September 13, 2012 / 2:05 PM / 5 years ago

ECB policymakers at odds over bond-buy conditions

ROME/FRANKFURT (Reuters) - European Central Bank policymakers sent conflicting signals on Thursday over the conditions they want attached to their new bond-buying programme, with their apparent discord playing out in public just a week after the bank announced the plan.

The new programme has buoyed markets’ faith in policymakers’ ability to get on top of the euro zone crisis and the ECB must be careful that internal divisions do not undermine the plan from the outset - as happened with its previous bond-buy tool.

The bank has made any buying of government bonds under the programme conditional on the country concerned tapping the euro zone rescue fund for aid. That would come with strict conditions - a ploy aimed at calming German fears about the ECB’s strategy.

However, Italian central bank chief Ignazio Visco said the programme, which aims to lower struggling countries’ borrowing costs, will not be conditional on those countries taking new measures but will depend on policy progress being made.

The conditionality of the plan is “not linked to a series of measures to be taken but to progress in a certain direction,” Visco told a seminar at the Roma Tre University.

Visco’s comments chimed with remarks from another ECB policymaker, Frenchman Benoit Coeure, who said at the weekend the programme would not necessarily involve the countries concerned being asked to make more cuts, because some have already taken strong steps in that direction.

Coeure is a member of the Executive Board that forms the nucleus of the ECB’s policymaking Governing Council, where he is in charge of market operations and as such overlooks the implementation of the new bond purchase programme.

Another board member, German Joerg Asmussen, appeared to take a tougher stance last Friday, saying the ECB will only buy a country’s bonds if it commits to “hard reforms”.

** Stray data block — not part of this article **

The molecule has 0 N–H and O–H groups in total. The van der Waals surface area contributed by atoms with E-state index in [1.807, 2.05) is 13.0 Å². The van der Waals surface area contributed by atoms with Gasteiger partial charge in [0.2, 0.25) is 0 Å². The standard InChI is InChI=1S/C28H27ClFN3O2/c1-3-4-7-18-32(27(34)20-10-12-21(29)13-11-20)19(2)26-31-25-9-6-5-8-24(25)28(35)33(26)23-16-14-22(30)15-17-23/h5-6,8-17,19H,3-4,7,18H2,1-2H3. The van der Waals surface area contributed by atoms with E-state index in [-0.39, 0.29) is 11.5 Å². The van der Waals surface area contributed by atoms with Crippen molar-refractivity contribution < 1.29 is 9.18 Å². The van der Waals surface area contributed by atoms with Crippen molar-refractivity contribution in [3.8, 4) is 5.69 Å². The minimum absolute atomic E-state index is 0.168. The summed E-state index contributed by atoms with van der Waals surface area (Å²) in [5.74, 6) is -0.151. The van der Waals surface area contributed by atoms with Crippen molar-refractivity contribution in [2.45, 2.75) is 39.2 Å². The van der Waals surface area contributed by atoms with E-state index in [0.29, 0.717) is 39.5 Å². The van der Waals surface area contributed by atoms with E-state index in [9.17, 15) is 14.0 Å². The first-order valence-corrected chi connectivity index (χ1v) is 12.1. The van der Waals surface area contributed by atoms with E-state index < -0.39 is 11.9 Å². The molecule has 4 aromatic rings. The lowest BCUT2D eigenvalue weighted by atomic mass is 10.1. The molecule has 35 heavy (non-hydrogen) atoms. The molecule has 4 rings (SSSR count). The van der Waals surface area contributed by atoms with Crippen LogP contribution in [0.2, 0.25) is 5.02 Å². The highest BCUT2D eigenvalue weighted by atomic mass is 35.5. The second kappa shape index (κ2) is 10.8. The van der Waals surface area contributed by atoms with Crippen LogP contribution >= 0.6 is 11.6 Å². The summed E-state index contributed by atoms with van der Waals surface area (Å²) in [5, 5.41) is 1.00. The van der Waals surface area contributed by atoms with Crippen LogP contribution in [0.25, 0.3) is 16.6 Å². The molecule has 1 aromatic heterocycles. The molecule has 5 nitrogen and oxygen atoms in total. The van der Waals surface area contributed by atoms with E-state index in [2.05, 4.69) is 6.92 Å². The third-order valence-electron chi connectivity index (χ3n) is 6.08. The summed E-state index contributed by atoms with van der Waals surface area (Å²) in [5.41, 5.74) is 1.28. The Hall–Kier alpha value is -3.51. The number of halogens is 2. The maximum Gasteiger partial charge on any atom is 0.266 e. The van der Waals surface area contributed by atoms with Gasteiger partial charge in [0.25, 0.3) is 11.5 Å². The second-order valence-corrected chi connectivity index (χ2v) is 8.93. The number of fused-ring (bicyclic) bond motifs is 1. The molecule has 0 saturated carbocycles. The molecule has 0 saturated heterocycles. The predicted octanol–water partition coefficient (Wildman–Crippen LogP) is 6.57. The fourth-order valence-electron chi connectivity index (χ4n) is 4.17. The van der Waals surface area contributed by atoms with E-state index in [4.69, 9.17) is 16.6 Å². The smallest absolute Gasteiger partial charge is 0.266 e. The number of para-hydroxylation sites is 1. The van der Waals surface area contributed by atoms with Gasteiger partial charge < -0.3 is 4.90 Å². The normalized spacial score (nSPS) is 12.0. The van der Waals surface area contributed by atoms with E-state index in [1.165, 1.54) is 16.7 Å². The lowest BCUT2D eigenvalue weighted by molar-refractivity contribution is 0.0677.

Council member and Estonian central bank chief Ardo Hansson took a similar stance to Asmussen, saying the ECB may decide against buying a country’s bonds if it finds the bailout programme the country signs up to is not strong enough.

“If we look at a programme that is acceptable to a particular country and it turns out not to be strong enough, that is an ex-ante reason to say ‘no they won’t get the support from the ECB’,” Hansson told MNI News in an interview.

“I don’t think we can formulate our policy to do whatever is needed for governments to ask for a programme that is acceptable to them,” he added.

DOMESTIC DEBATES

Spanish Prime Minister Mariano Rajoy is under strong pressure to apply for a limited assistance programme that would allow the rescue fund to buy Spanish bonds, and the ECB to intervene to bring down shorter-term borrowing costs, while keeping Spain in capital markets.

Rajoy took another half-step this week by saying he was considering requesting ECB support and would not object to IMF involvement in monitoring Madrid’s public finances.

The ECB policymakers, though apparently at odds, may be in agreement privately while tailoring their public comments to sell the bond-buying programme to sceptical domestic audiences.

“For the German public debate, it’s good to emphasise that the ESM (bailout fund) and the ECB will set very tough conditions,” said Berenberg Bank economist Holger Schmieding.

“And for Italian and Spanish domestic consumption, you could say that Italy and Spain are already doing tough reforms - so it is unclear whether there is much of a gap between saying ‘tough conditions’ and ‘nothing further’,” he added. “With Spain having already hiked VAT, that’s already pretty tough.”

Another ECB policymaker, Cyprus central bank chief Panicos Demetriades, said the mere threat of the ECB intervening with its potentially unlimited bond-buying programme could scare off speculators.

The threat of unlimited buying may mean that “in the end, action is not needed,” Demetriades told Bloomberg in an interview conducted on Wednesday.

“No one will speculate against the unlimited firepower of a central bank,” he said. “This is what stabilizes currencies of countries where investors know that. One wouldn’t gamble against the Federal Reserve, for example.”

Additional reporting and writing by Paul Carrel; Editing by Susan Fenton

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